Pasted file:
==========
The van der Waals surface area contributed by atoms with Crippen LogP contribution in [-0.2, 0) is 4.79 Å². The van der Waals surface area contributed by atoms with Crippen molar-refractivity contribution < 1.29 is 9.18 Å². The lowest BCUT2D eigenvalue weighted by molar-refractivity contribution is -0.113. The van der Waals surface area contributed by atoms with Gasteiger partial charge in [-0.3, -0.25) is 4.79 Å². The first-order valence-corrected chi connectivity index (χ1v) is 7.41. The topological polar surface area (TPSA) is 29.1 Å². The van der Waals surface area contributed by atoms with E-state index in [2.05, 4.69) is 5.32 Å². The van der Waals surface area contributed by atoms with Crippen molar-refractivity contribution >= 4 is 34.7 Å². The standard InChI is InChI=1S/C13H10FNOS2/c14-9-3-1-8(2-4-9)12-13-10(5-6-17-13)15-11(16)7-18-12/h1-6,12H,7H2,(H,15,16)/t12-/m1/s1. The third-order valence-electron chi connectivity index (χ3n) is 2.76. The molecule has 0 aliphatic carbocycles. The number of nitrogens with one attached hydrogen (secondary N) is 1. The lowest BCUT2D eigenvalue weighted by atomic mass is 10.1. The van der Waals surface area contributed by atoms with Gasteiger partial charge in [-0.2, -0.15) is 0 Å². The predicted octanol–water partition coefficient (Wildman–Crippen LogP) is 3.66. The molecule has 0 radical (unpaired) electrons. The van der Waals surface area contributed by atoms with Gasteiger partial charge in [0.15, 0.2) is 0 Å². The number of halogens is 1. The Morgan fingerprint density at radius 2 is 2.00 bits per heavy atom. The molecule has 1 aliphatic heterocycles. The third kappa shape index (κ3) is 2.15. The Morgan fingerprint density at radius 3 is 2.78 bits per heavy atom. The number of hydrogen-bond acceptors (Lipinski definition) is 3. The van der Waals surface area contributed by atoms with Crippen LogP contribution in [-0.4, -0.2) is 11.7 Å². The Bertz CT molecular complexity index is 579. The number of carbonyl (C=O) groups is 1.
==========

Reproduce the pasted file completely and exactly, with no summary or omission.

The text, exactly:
The van der Waals surface area contributed by atoms with Crippen LogP contribution in [-0.2, 0) is 4.79 Å². The van der Waals surface area contributed by atoms with Crippen molar-refractivity contribution < 1.29 is 9.18 Å². The lowest BCUT2D eigenvalue weighted by molar-refractivity contribution is -0.113. The van der Waals surface area contributed by atoms with Gasteiger partial charge in [-0.3, -0.25) is 4.79 Å². The first-order valence-corrected chi connectivity index (χ1v) is 7.41. The topological polar surface area (TPSA) is 29.1 Å². The van der Waals surface area contributed by atoms with E-state index in [2.05, 4.69) is 5.32 Å². The van der Waals surface area contributed by atoms with Crippen molar-refractivity contribution >= 4 is 34.7 Å². The standard InChI is InChI=1S/C13H10FNOS2/c14-9-3-1-8(2-4-9)12-13-10(5-6-17-13)15-11(16)7-18-12/h1-6,12H,7H2,(H,15,16)/t12-/m1/s1. The third-order valence-electron chi connectivity index (χ3n) is 2.76. The molecule has 0 aliphatic carbocycles. The number of nitrogens with one attached hydrogen (secondary N) is 1. The lowest BCUT2D eigenvalue weighted by atomic mass is 10.1. The van der Waals surface area contributed by atoms with Gasteiger partial charge in [-0.2, -0.15) is 0 Å². The predicted octanol–water partition coefficient (Wildman–Crippen LogP) is 3.66. The molecule has 0 radical (unpaired) electrons. The van der Waals surface area contributed by atoms with Gasteiger partial charge in [0.15, 0.2) is 0 Å². The number of halogens is 1. The Morgan fingerprint density at radius 2 is 2.00 bits per heavy atom. The molecule has 1 aliphatic heterocycles. The third kappa shape index (κ3) is 2.15. The Morgan fingerprint density at radius 3 is 2.78 bits per heavy atom. The number of hydrogen-bond acceptors (Lipinski definition) is 3. The van der Waals surface area contributed by atoms with Crippen LogP contribution in [-0.4, -0.2) is 11.7 Å². The Bertz CT molecular complexity index is 579. The number of carbonyl (C=O) groups is 1.